The public sector is full of news about the “silver tsunami” and leadership gaps. We also speak of needing leaders who better reflect our communities, especially more women and more people of color.
Two different ideas expressed recently at a conference and on a blog might merge to generate one strategy to address this dual challenge of identifying and developing diverse talent.
• In a recent “Engaging Women in Public Service” conference hosted by the School of Government, Margaret Brunson, Ph.D., shared her research into how high achieving women in the medical field used critical life events to develop their leadership capacity. The session, entitled “Illumined Leadership Perspective: Tapping into Your Life’s Journey to Guide Your Leadership Practice,” was thought provoking in that it directed participants to consider how their personal lives informed their public leadership.
• In a parallel thread of public discourse, Vu Lee, in his blog Nonprofit With Balls, describes the paradox of our societal message that we want to build the leadership and capacity of diverse communities, yet we are less willing to change the strategies for making that happen.
“If we value the voice of our diverse communities, we must build the capacity of organizations led by those communities. But we must do it differently than how we’ve been doing it. We must invest strategically and sufficiently. We must take some risks.”
We could, for example, encourage the development of either young or non-traditional public leaders by providing opportunities to identify and honor the lessons of life events.
Here’s an example often shared by Jim Johnson, Distinguished Professor of Strategy and Entrepreneurship at the UNC Kenan Flagler Business School: Consider a middle school student who lives in the territory of one gang but stays after school at his grandmother’s house, in a neighborhood where another gang dominates the streets. If that kid can safely navigate the walk from one house to the other, he is probably a diplomat.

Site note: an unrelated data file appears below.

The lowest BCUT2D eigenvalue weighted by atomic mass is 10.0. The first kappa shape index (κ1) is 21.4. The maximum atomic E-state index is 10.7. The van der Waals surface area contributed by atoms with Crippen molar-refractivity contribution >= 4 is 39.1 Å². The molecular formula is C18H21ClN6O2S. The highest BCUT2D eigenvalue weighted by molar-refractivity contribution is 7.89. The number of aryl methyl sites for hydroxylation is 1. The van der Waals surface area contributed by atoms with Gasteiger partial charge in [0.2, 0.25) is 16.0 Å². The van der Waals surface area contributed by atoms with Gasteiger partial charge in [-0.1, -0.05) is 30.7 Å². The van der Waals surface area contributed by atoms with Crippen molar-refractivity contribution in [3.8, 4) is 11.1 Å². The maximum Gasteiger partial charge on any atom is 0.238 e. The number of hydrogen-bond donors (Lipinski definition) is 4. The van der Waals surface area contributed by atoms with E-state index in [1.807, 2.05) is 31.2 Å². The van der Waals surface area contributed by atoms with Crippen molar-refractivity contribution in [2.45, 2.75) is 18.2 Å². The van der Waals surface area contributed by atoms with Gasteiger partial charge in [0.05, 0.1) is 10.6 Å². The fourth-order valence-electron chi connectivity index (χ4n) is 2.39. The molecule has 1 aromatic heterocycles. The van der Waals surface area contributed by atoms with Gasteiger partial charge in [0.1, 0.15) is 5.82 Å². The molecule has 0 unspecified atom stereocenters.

In my own life experience, I learned how to advocate for others and make complex grant applications in my nonprofit career. That experience came in handy when I helped a loved one navigate medical and disability processes as he suffered through a memory disorder. My professional experience informed my later personal work, but the order in which the critical learning took place might be reversed for someone else. The personal work could come first and go largely unrecognized and under-valued, if we do not present opportunities to name and respect it.
- We could allow job applicants to describe either personal or professional experiences when asked to describe their skills or strongest attributes.
- We could point out to our less confident staff that planning a four generation family reunion demonstrates special event planning skills that could be applied to organizing a professional conference.
- We could recognize that successfully moving homes four times in six years demonstrates the resilience and adaptability of a military spouse.
And, finally, we can examine our own lives and recognize the lessons learned in those hard years when we
- simultaneously cared for young children and ill parents,
- successfully assimilated a blended family,
- escaped a violent situation and created a new, healthier life, or
As we worked through those challenges, we also developed our capacity to make good and useful things happen around us. The public sector always needs more of that.